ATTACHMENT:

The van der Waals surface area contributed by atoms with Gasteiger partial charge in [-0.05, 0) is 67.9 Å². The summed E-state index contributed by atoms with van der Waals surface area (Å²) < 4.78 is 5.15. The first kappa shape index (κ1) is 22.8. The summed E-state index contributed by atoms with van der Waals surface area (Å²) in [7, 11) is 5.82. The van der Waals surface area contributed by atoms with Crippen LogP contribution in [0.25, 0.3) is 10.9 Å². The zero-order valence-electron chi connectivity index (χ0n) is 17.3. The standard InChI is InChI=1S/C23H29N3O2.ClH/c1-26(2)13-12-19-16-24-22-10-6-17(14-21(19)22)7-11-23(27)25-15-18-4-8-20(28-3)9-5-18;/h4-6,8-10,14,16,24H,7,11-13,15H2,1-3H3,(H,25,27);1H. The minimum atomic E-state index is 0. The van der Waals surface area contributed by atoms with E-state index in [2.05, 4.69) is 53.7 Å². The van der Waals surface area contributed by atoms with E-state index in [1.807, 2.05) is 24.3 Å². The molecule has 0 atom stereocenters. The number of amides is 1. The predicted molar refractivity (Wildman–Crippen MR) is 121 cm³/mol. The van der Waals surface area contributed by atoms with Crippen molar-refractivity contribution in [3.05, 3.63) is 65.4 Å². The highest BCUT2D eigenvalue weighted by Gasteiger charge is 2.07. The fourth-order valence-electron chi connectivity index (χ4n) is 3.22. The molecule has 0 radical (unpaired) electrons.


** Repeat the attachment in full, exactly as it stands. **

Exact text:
The van der Waals surface area contributed by atoms with Gasteiger partial charge in [-0.05, 0) is 67.9 Å². The summed E-state index contributed by atoms with van der Waals surface area (Å²) < 4.78 is 5.15. The first kappa shape index (κ1) is 22.8. The summed E-state index contributed by atoms with van der Waals surface area (Å²) in [7, 11) is 5.82. The van der Waals surface area contributed by atoms with Crippen LogP contribution in [0.25, 0.3) is 10.9 Å². The zero-order valence-electron chi connectivity index (χ0n) is 17.3. The standard InChI is InChI=1S/C23H29N3O2.ClH/c1-26(2)13-12-19-16-24-22-10-6-17(14-21(19)22)7-11-23(27)25-15-18-4-8-20(28-3)9-5-18;/h4-6,8-10,14,16,24H,7,11-13,15H2,1-3H3,(H,25,27);1H. The minimum atomic E-state index is 0. The van der Waals surface area contributed by atoms with E-state index in [2.05, 4.69) is 53.7 Å². The van der Waals surface area contributed by atoms with E-state index in [1.807, 2.05) is 24.3 Å². The molecule has 0 atom stereocenters. The number of amides is 1. The predicted molar refractivity (Wildman–Crippen MR) is 121 cm³/mol. The van der Waals surface area contributed by atoms with Crippen molar-refractivity contribution in [3.05, 3.63) is 65.4 Å². The highest BCUT2D eigenvalue weighted by Gasteiger charge is 2.07. The fourth-order valence-electron chi connectivity index (χ4n) is 3.22. The molecule has 0 radical (unpaired) electrons.